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The white frosty things that can appear on top of the pebbles are not salts or minerals. These things appears because you used pebbles that have not been soak in water for 24 hours before use. A normal terracotta pot also get this on the outside if not soaked in water for 24 hours before use.

This is what Ray Barkalow say about black roots

Quote:
As roots grow, the cells take on a physical form that is tailored to the conditions. Once they have grown, they cannot change. Changing the conditions they are in, whether that is a move to S/H or just old bark to new bark, render those existing roots less effective, so they will ultimately die and the plant will rely on new roots - grown in that new environment - to support it.

The blackening roots are on the way out. If you want new roots to grow quickly and give the plants the best chance to survive, I'd recommend the following:

Remove the flower spikes - they sap too much from the plant.
put the plant on a heat mat to warm the root zone, accelerating root growth.
keep the plant shady and humid.

In a few weeks, new roots will be growing and the plant should be good to go.
Ray Barkalow

Orchid Iconoclast


Ray Barkalow is the guy who "invented" semi hydroponics for orchids.
He is an icon for orchid growers in America.
You can read more on his forum http://firstrays.com/forum/index.php



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PostPosted: Sun Jul 24, 2016 10:23 pm 
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Ther's a difference though in having this stuff with constant water as in hydrophonics and the usual water,dry water dry method we usually use for orchid culture.Water dripping through for instance flushes salts out wheras the other method causes dangerouse build up of salts as they soak into the pebbles,dry and concentrate.In the old days clay pots were used with osmunda fibre which had all the nutrients present without extra feed,therefore no white deposits in the clay.Clay pots are rarely used today because salts also build up in these with the modern fertilizers.



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PostPosted: Mon Jul 25, 2016 4:13 pm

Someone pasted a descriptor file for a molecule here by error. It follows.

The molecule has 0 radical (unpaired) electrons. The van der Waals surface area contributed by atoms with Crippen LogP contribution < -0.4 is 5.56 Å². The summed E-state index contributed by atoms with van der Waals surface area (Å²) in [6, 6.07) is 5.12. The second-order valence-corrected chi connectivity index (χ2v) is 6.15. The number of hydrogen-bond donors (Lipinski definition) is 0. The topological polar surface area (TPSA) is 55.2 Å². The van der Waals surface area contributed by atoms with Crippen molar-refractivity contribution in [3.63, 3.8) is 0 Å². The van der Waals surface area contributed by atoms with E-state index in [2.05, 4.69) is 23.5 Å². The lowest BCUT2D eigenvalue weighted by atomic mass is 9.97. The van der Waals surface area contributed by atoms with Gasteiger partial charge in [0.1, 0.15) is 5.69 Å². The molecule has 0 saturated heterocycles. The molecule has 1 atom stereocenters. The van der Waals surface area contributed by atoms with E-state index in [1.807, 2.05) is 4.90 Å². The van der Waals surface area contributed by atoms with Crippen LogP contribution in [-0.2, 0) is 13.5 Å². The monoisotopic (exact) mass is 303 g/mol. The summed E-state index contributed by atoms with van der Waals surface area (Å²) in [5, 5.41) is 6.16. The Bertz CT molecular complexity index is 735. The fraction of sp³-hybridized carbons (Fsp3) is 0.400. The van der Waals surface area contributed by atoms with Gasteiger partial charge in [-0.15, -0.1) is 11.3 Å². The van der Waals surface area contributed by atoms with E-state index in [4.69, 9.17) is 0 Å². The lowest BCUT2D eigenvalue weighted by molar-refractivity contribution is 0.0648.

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Ray Barkalow is the guy who "invented" semi hydroponics for orchids.
He is an icon for orchid growers in America.
You can read more on his forum http://firstrays.com/forum/index.php[/quote]






very interesting forum. Thanks.


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PostPosted: Mon Jul 25, 2016 4:56 pm 
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Olea wrote:
HUD357 wrote:
all in Hydroton clay pebbles (or cat litter)


Do you use cat litter? Doesn't it clump together when wet?


I use the cat litter for Cyps not 'indoor' Orchids. There are a couple of brands/types that don't clump, they are more like Seramis.

... http://www.terraforums.com/forums/pitch ... ost1043752

There are other brands that you can find using google and eg "cat litter growing media". People use it for all sorts of plants so don't just look at Orchids.

_________________
Anyone got a bit of Rhynchostele (Amparoa, Lemboglossum, Odontoglossum ...??) cervantesii that needs a new home?


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PostPosted: Sun Jul 31, 2016 10:44 pm 
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I've found hydroton usefull as a general growing media, especially for lithophytes and some epiphytes. Nothing to do with semi-hydro, just normal growing media. Clay pots have similar advantages. The clay holds moisture long enough that the roots get enough moisture, yet doesn't stay wet in the same way that even large bark can and its much harder for roots to rot as they get plenty of oxygen.

The other great advantage is i can pick up a big 40l bag for only 14 quid from the local marjuana growing equipment (i.e. hydroponics) shop.



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PostPosted: Mon Aug 01, 2016 7:23 pm 
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I agree about clay pots. Once plants need more than a 4 inch pot my overriding preference is for terracotta and I use those wherever I can. I do make sure that new ones are well soaked in a bleach solution before use and also when cleaning after repot.
Richard



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PostPosted: Fri Aug 05, 2016 9:54 am 
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SilverShaded wrote:
I've found hydroton usefull as a general growing media. Nothing to do with semi-hydro, just normal growing media.
The other great advantage is i can pick up a big 40l bag for only 14 quid from the local marjuana growing equipment (i.e. hydroponics) shop.

I think you must use the same Hydroponics shop as me ?
Some of the customers & staff are very suspect looking that sometimes I feel quite out of place ! :?
Talking to one of the staff, I was asked "What are orchids?" :wtf:

I agree with hydroton as a general growing media, I've used it before with phals but am now quite happy to expand that.
I wrote about my Paph. bellatulum recently discovering most of its roots had rotted away, I re-potted it in a hydroton mix and can see a huge new root through the clear pot, its now not as loose in its pot either as it was before when practically rootless.
I love the idea of the stuff as a growng media, I can also see good root growth in other hydroton mix re-pots.

Steve